Your handy summer guide to crypto tax
Following on from our 09 November article about cryptocurrency, specialist Matt Shallcrass takes a deeper...
As an employer, arriving at a competitive salary to retain and attract the right employees requires an analysis of a myriad internal and external factors. So, as you stare into your salary spreadsheet and gaze into the crystal ball that is 2022, how do you make sense of it all?
Reliable data is fundamental to good decision-making on salaries. It helps us understand market trends and movements and evaluate the competitiveness of what is being offered. Commonly used data is the Consumer Price Index (CPI), a national measure of inflation, and the Labour Cost Index (LCI), which measures wage inflation across all sectors of the labour force. These statistics are easily obtainable from Stats NZ and the latest figures show that the LCI hit 2.6% to the end of the December 2021 quarter with the CPI making headlines by hitting a three decade high of 5.9% for the same period.
It also pays to look at predictions on how these indexes are set to move over the course of the year and what this would mean for your business. ANZ bank has predicted that inflation will hit 7.4% in the second quarter of 2022, and with a rise in the minimum wage from 1 April 2022 there are suggestions of salaries continuing to rise.
As with everything, there are limitations to relying solely on these figures (we will explain this later), so it is critical to gather facts relative to your specific market or industry. Salary surveys can be a useful place to start, but they may be too generic, access can be costly, and with the market moving as quickly as it is, the surveys are often out of date by the time you look at them. Many are likening the current market to a “street war” and having your ear to the ground and harnessing the expertise and insights of recruitment agents and even potential candidates may give you a more realistic picture of what is really going on out there.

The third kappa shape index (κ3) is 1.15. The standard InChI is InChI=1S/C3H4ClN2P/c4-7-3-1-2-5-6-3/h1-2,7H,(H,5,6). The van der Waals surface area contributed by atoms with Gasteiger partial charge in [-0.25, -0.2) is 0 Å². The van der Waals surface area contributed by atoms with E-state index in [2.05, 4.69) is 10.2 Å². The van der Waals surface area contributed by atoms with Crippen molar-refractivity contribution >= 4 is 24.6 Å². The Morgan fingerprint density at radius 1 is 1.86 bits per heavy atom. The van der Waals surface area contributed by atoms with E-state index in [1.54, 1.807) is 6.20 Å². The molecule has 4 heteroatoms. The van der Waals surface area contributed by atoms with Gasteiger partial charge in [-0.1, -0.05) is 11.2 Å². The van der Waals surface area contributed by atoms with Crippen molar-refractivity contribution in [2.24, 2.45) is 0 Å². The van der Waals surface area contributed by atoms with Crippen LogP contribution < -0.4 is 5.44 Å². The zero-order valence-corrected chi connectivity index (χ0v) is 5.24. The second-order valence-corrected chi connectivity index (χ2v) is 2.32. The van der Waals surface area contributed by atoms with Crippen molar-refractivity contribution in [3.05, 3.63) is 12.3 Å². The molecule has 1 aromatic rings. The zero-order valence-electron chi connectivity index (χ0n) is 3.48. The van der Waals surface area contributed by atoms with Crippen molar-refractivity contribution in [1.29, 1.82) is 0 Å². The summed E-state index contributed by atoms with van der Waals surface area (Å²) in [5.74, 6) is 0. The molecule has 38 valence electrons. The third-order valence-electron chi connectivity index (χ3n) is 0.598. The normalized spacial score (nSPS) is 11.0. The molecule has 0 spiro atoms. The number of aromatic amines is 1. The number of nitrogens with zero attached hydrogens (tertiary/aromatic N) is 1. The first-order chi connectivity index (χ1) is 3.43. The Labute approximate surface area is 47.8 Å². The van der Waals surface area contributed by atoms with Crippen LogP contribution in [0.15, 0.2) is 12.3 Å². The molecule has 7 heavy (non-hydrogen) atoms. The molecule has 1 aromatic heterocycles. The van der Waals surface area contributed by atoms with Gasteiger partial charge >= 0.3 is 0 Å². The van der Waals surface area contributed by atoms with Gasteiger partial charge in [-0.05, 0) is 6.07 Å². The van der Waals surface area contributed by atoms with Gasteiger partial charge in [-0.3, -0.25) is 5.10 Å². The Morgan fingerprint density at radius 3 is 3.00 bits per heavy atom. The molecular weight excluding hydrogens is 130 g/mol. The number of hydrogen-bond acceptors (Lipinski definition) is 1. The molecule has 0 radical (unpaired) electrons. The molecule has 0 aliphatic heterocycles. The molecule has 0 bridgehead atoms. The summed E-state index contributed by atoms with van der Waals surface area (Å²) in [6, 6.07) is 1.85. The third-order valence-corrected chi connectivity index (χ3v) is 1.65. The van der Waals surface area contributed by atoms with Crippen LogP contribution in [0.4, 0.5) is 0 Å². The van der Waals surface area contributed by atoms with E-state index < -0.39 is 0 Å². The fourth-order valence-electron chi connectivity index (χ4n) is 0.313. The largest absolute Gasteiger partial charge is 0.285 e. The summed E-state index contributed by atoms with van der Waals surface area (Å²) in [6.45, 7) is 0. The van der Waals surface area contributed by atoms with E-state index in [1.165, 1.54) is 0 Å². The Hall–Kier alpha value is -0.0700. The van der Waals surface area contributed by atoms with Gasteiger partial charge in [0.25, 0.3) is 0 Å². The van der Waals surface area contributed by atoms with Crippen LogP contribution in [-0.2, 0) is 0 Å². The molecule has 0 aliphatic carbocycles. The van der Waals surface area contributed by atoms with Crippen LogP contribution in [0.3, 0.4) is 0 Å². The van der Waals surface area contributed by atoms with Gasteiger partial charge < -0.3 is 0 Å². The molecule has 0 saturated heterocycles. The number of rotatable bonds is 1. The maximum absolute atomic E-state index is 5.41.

Other suggestions are to conduct an in-house comparison of existing and new hire salaries to identify discrepancies and map out trends, review your recruitment fees over the past 12 months and consider whether this money would be better spent on salaries to retain or attract top staff, or utilise salary comparison websites to see how your salaries stack up against your competitors in the public eye.
These ideas are not exhaustive and can be used alone or in conjunction with another. We suggest you select the data to best suit your business context and keep your finger on the pulse, as it may be necessary to review salaries more regularly than before to stay competitive in response to market changes. The annual review may be far too late.
The CPI is a useful measure of household inflation, but it is a very broad-brush approach and should be properly understood. It is calculated by measuring the inflation of a sample of goods and services that the general consumer or household would purchase and so it does not represent the spending habits of all your employees or the actual increase of their household expenditure. The bottom line is that the CPI is not a perfect metric and although it might seem logical to increase salaries in line with it, this is not necessarily the case.
Your employees will be seeing the same headlines as you and making up their own mind on what they believe a competitive salary is. The figure will, of course, be important to them but in this current climate it is not the be all and end all. Businesses should therefore think holistically and consider additional factors such as job satisfaction, career progression opportunities, flexible working and bonus incentives as part of the package that employees are seeking, as some may prioritise these over a salary that pays above the market rate. Try to understand what motivates the individual and make it personal.
An often overlooked part of the salary review process is communicating the results with your employees. This has traditionally been done with the handing over of a letter and has the reputation of being a somewhat awkward process for all involved. It pays to think about how you go about it; you may want to speak to employees beforehand to explain your review process and set parameters or you may want to do it individually with a personal conversation. No matter what method you choose, the most important thing is to be transparent and make sure you can justify a decision that is consistent and fair across your organisation.
Lastly, don’t be afraid to be wrong. Managing employee expectations in a difficult market is not easy and you should take any feedback from staff seriously and respect the fact they have had the courage to raise the concern with you. You never know − it might shine a light on an aspect of your review that you had not considered.
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